Decorative image for Holidays
June 12th, 2018

The summer can bring up several employment issues, including discipline and dress code violations, but one of the biggest issues is just getting employees to show up! With holidays and vacations, warmer summer months often result in lower attendance, which can translate to a loss in productivity. Time off requests also pose a lot of administrative problems, and employers should be sure to enforce a clear policy to ensure fairness. 

Know which days are considered holidays

The first step in dealing with holidays and time off requests is to identify which days are holidays and if you are required to provide time off for them.

 Many states have not enacted laws requiring private employers to provide paid holidays or holiday time off to their employees. Check with your state's department of labor to see what your requirements are.

 Most larger private businesses observe the following federal holidays:

  • New Year’s Day
  • Martin Luther King, Jr. Day (3rd Monday in January)
  • Memorial Day
  • Independence Day
  • Labor Day
  • Veterans’ Day
  • Thanksgiving Day
  • Friday after Thanksgiving
  • Christmas Day.

Smaller businesses often only observe the following:

  • New Year’s Day
  • Memorial Day
  • Independence Day
  • Labor Day
  • Thanksgiving Day
  • Christmas Day.

Employers should decide which of these days will be given off and communicate that decision clearly to employees. They may also elect to pay time and half for such holidays to reward employees for coming to work and to encourage staff to continue business as usual. If employers chose to offer this special wage they should draft a policy that clearly outlines which days will qualify. 

What to include in a policy

In drafting a holiday policy, the following topics should be considered:

  • which employees are eligible
  • what holidays will be recognized
  • whether holidays will be paid and at what rate
  • conditions for receipt of holiday pay
  • treatment of holidays during vacations and leaves.

See an example below.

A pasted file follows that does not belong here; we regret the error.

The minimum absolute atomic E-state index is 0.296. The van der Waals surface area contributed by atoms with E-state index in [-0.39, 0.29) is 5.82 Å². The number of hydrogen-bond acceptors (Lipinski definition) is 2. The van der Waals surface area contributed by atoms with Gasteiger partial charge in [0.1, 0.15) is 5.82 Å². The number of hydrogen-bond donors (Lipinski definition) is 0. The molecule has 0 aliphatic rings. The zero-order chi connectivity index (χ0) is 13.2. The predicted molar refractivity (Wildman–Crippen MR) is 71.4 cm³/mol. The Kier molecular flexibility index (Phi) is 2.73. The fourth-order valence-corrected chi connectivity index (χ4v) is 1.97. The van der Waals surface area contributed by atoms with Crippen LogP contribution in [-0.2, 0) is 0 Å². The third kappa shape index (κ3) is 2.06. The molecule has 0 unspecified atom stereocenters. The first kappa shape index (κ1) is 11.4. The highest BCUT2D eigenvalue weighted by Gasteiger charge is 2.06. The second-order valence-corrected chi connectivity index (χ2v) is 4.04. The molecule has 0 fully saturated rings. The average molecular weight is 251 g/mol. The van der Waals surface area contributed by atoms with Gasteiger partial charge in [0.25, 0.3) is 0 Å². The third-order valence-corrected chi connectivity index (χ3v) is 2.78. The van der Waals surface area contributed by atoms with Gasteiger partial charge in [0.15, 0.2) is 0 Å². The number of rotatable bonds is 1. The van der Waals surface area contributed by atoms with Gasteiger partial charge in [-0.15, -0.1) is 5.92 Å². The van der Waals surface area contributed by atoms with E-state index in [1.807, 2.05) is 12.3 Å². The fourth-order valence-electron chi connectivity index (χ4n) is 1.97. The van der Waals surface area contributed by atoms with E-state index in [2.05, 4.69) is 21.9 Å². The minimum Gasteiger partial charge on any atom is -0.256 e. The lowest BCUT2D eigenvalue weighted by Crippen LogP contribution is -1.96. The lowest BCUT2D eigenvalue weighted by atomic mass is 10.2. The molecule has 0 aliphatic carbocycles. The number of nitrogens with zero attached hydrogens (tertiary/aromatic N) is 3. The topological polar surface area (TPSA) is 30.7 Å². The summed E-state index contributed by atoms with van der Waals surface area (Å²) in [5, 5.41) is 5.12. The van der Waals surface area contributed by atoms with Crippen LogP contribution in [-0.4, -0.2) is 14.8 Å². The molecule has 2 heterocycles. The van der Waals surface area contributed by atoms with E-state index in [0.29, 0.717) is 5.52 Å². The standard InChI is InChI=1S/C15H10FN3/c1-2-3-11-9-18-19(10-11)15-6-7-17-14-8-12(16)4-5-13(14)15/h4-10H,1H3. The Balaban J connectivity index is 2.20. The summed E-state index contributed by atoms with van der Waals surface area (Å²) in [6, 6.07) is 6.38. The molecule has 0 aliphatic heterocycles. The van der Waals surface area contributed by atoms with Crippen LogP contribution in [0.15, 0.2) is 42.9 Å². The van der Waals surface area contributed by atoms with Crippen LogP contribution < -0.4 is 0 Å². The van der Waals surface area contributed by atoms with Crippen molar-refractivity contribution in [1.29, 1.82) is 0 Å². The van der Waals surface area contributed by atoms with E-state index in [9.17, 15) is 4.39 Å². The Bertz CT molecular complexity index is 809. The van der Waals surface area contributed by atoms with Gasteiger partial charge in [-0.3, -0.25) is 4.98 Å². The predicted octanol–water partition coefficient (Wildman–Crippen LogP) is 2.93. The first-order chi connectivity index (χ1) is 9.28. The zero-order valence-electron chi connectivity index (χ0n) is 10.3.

Beyond drafting a policy employers should do their best to treat employee time off requests fairly. While there is something to be said for the "first asked, first given" rule, it is not fair for some employees to be stuck working all holidays. Employers should keep a calendar of days off, and try their best to spread the free time and responsibilities evenly among employees. 



ABC Company will grant paid holiday time off to all eligible full-time employees.  Regular part‑time employees will receive pay for each designated holiday pro rated based on their normally scheduled hours compared to a regular 40 hour work week.  Holiday pay will be calculated based on the employee’s straight time pay rate as of the date of the holiday. 

ABC Company observes the following as paid holidays for regular full-time employees: 

•     New Year’s Day                

•      Memorial Day              

•     Thanksgiving

•     Martin Luther King, Jr. Day 

•      Independence Day        

•     Day After Thanksgiving        

•      Labor Day                     

•     Christmas Day 

A holiday that falls on a weekend will be observed on either the preceding Friday or the following Monday to coincide with local custom. 

To be eligible for holiday pay, an employee must have worked his or her regularly scheduled hours on the workday before and the workday after the holiday, or have been on approved vacation or other paid leave.  If an employee is on vacation/leave when a holiday is observed, the employee will be paid for the holiday and will be granted an alternate day of vacation/leave at a later date. 

Any hourly, non‑exempt employee required to work on a holiday will receive double‑time payment for the hours worked. 

Paid time off for holidays will not be counted as hours worked for purposes of determining overtime. 

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